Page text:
Managing the digital to-read pile

How do you deal with all the interesting information we now have available to us on the Internet, from international news to updates on the lives of an acquaintance’s children? There are numerous ways to tackle this flow of information you want to consume in a way so you don’t feel overwhelmed.

Chris Miller explored this topic:

Sooner or later you have to sit down and say:

  1. My time and attention are the most valuable things I posses.
  2. There is too much stuff on the Internet for me ever to read it all.
  3. Therefore, I’m going to be super-choosy about what I read and what I do.

Where are the places you may want to be super-choosy?

Social media

Are you trying to be active on Facebook, Google+, Instagram, LinkedIn, Pinterest, and Twitter? Maybe it would help to focus on just a few that best meet your business and/or personal needs.

Within each community, are you engaged with too many people? Are you friends with people on Facebook who you can’t even place? Are you following thousands of people on Twitter? Maybe it’s time to prune the lists.

Have you used whatever filtering tools are available? For example, I use TweetDeck to read Twitter, and I have filters set up to hide any tweets mentioning specific TV shows that tend to get mentioned a lot, and which I just don’t care about.

People who do this type of cleanup often comment on how much better they felt afterward. Kelly O. Sullivan recently wrote: “Unfriended someone on Facebook who was adding no value to my life. Feels good.” And Dennis K. Berman wrote a whole blog post titled “The Purge: I Unfollowed 390 People on Twitter, and I Feel Great.

RSS feeds

If you use RSS to read blogs and other news sources, have you evaluated what you’re reading lately? Maybe it’s time to delete some of those subscriptions.

I just deleted a subscription to the blog of an acclaimed writer, whose articles I found myself skipping over when they appeared in my list. He may indeed be writing wonderful stuff, but it just wasn’t stuff I felt like reading. I had to get over my own case of the “shoulds” — the internal voices telling me I should read his work — and decide it was perfectly okay to decide not to read it.

Email newsletters

Do you tend to ignore these when they hit your inbox? Have you created an email rule to move them to their own mail folder — where they languish, unread? Maybe it’s time to do some unsubscribing.

News and magazine apps

Did you download a bunch of these at some point — only to find you don’t use most of them? This is another area where you might do some cleanup.

Pocket, Instapaper, and other read-it-later tools

Kevin Fox commented on Twitter: “My Instapaper button would be more accurately titled ‘Read it Never.'”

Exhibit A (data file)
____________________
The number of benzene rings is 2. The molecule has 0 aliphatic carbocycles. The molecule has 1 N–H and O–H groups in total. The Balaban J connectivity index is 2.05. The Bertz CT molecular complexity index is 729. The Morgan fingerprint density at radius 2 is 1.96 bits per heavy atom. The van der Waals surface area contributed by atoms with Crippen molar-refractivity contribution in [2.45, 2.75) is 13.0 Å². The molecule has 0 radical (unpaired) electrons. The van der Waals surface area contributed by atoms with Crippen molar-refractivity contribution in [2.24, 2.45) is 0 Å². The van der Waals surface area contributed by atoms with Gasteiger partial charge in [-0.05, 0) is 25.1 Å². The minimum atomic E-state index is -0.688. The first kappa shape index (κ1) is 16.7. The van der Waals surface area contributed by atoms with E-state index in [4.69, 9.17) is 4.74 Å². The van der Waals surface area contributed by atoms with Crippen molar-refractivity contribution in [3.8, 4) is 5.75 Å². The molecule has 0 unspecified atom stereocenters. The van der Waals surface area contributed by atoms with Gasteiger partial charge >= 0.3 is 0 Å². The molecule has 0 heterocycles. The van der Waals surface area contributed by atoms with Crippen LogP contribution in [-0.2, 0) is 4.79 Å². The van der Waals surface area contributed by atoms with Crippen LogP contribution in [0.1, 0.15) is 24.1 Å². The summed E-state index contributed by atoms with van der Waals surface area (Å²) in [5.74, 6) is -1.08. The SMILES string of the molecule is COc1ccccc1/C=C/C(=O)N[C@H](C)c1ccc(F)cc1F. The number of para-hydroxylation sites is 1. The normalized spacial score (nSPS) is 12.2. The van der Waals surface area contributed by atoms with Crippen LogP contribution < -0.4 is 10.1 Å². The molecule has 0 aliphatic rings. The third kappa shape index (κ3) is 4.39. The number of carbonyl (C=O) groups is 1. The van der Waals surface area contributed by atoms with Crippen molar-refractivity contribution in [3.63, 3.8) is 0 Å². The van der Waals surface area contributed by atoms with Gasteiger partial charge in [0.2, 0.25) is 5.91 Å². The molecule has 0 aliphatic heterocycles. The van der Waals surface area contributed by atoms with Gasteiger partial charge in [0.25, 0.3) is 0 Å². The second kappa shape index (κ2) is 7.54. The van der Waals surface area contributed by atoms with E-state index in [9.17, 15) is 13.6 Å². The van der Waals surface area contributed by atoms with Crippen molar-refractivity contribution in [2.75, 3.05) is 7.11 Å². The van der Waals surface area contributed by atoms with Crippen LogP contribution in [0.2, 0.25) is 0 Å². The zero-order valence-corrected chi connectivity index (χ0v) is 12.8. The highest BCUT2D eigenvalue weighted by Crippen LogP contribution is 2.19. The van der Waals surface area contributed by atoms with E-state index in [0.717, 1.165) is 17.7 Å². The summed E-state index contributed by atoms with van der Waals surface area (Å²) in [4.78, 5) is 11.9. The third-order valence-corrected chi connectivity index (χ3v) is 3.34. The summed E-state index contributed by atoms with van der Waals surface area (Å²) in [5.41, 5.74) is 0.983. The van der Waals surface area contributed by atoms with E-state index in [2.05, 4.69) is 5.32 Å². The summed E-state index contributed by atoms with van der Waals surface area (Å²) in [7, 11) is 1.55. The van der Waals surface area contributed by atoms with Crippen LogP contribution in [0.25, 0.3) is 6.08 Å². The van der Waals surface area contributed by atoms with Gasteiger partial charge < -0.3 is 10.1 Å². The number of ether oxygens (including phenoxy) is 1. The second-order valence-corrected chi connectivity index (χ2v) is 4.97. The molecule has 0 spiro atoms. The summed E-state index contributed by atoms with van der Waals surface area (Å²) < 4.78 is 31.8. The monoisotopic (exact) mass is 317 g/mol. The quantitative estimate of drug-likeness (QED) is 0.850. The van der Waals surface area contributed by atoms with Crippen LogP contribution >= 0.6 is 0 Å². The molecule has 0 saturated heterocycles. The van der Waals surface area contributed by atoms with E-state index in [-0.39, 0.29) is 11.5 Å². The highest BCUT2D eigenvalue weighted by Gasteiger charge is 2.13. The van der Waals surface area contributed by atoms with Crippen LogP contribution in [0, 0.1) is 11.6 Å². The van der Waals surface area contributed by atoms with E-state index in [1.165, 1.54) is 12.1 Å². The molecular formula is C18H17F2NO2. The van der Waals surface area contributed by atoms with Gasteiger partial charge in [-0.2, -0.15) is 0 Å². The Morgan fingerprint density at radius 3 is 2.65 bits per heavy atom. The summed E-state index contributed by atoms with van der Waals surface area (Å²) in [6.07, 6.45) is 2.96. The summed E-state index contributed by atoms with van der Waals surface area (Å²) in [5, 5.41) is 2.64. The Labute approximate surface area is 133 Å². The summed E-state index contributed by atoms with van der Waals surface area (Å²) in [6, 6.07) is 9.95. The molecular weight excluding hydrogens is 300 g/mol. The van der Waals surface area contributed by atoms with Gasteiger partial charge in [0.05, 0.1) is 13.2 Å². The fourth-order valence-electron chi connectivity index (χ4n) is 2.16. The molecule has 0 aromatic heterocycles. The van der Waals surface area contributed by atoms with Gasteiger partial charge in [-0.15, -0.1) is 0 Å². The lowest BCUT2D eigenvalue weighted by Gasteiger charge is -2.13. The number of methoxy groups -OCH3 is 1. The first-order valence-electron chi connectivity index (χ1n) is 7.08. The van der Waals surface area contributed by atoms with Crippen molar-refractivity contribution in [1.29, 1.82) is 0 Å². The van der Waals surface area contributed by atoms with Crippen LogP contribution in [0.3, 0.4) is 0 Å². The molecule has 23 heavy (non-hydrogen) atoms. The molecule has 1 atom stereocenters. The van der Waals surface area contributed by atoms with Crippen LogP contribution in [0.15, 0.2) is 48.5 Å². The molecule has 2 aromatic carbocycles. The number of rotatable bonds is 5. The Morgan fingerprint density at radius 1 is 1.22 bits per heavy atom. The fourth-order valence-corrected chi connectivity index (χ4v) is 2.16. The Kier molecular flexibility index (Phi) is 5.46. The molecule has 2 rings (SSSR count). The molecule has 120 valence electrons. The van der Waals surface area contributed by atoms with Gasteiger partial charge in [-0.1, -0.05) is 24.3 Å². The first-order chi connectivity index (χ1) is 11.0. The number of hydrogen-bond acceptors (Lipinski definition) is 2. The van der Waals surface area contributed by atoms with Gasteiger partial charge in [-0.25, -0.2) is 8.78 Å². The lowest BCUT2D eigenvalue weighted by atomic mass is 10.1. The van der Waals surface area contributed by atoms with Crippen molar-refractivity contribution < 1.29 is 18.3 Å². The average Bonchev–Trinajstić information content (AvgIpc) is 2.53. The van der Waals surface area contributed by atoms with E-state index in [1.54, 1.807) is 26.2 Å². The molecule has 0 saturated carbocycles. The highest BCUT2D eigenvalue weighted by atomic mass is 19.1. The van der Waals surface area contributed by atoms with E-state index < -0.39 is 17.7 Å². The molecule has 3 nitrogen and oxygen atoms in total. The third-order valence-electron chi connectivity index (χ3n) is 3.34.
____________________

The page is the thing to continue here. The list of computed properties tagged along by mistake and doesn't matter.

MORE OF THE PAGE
Are you like Kevin? Do you have lots of articles you’ve saved to read later — that you never seem to get to? You may want to review that reading list and see which ones you still want to make time to read, and which you can just delete.

But some people are fine with a long list, and you might be, too. Om Malik spoke to Nate Weiner of Pocket, who noted that people go back to read 10-70 percent of the articles they put into Pocket, with the average being 50 percent. But Weiner went on to add:

The key is to think of it like a Netflix queue. You are never overwhelmed or concerned about the number of items in your Netflix queue. You just keep putting things in there because you know that when you have the time to view something, you can guarantee you’ll have something great in there that you’ve been meaning to check out.

Maybe you don’t need to clean up your saved-for-later reading list — or your RSS feeds, your email newsletters, or your apps. Or maybe you just want to do some limited cleanup. Do you like having a large number of items to choose from when you have some reading time, or does having such a large collection overwhelm you? The answer to that question will help you determine your strategy.

But whether you keep your reading list short, or keep it long (knowing you’ll never read it all), you’ll still need to be super-choosy about what you eventually spend time reading. Because this wish from M.S. Bellows, Jr. probably isn’t going to come true: “I want to be reincarnated in a way that preserves all my bookmarks, pockets, and favorites, so I can spend 80 years simply reading.”

9 Comments for “Managing the digital to-read pile”

  1. posted by Scott on

    I’ve become better at curating my list down. I stripped out 80% of rss last year, and keep pulling more out. I can always do better.

    As for Netflix, I hit the limit of 500 movies in the Q and now have to have a separate “Someday Movies” list.

    However, I’ve realized (thinking GTD wise) the Netflix list shows there are really two types of “To Read” (or To Watch). Those that I want to read, and those that are maybe, someday but I won’t feel bad if I never get to them. The stress comes when these lists are co-mingled.

  2. posted by [email protected] on

    I don’t deal with any of those problems too much but I struggle with all the books I’ve downloaded on my Kindle. I check daily to find out what books are available free and download them. Then I hear about a good one and purchase it. I do read a lot but I can’t keep up. I have a huge list of books and it completely overwhelms me. I kind of miss the days when I had a stack of books and just picked the next one.